Some Cat Colors Linked To Aggression, But Don’t Base Your Pet Choice On It

A new study suggests a possible link between feline aggression and certain coat colors and patterns, but the lead researcher warns that people looking to adopt a cat shouldn’t be basing their decision on how the animal looks.

“It’s not that your average white cat is an angel and your average calico is a devil,” Dr. Liz Stelow of the University of California-Davis told The Huffington Post. “We’re looking at a continuum here.”

Stelow and her team looked at data from 1,274 anonymous cat caretakers who answered an online survey about their pets’ behavior for a study published on Oct. 14 in the Journal of Applied Animal Welfare Science. The survey included questions about how often the cats engaged in various aggressive behaviors — like hissing, biting or scratching — as well as questions about the likelihood that the cats would display aggression while being handled or at the vet.

Owners of female cats with “sex-linked” color patterns — meaning tortoiseshell, “torbie” and calico cats — reported a higher frequency of aggression than owners of female cats of other colors.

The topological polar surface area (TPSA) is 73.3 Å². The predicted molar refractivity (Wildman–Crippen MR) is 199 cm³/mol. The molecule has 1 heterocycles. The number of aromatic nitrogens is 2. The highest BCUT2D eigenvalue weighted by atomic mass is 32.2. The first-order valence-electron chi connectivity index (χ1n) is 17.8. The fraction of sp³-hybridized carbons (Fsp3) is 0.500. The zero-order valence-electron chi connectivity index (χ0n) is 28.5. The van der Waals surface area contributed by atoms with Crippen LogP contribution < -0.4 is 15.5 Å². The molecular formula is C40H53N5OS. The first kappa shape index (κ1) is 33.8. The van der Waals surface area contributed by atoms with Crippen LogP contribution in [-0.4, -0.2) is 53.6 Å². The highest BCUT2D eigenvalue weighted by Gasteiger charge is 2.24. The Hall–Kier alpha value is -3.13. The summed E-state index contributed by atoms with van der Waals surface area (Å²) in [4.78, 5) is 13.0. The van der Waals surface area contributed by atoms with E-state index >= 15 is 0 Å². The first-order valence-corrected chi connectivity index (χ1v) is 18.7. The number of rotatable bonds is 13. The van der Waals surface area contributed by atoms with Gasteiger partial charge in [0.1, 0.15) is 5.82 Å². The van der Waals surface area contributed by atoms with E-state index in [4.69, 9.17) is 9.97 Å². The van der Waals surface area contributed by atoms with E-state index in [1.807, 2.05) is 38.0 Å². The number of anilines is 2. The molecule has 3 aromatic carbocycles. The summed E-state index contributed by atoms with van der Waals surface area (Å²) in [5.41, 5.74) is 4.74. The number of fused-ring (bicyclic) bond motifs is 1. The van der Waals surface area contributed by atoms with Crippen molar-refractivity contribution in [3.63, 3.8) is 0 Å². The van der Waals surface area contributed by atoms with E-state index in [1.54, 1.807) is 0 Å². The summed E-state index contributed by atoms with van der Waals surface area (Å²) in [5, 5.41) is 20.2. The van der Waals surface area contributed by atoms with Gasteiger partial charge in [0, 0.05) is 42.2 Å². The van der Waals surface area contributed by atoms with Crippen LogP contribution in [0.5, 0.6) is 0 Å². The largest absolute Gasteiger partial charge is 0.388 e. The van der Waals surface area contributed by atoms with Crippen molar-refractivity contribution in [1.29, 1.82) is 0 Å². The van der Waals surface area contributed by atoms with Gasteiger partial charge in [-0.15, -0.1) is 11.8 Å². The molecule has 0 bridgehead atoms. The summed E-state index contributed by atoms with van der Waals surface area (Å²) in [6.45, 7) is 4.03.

“Sex-linked” means that these specific color patterns are linked to genes on the X chromosome. Only male cats with an extra X chromosome can exhibit such patterns, making them extremely rare.

The survey’s findings seem to back up these cats’ reputation for being more difficult than other felines. Some people even refer to the alleged feistiness of tortoiseshells as “tortitude.”

The data also suggested that cats with gray and white coats, as well as cats with black and white coats, may have increased aggression — a result Stelow said the researchers did not expect to find.

But a caveat to the study is that it’s based on aggression as reported by the cats’ caretakers —> Read More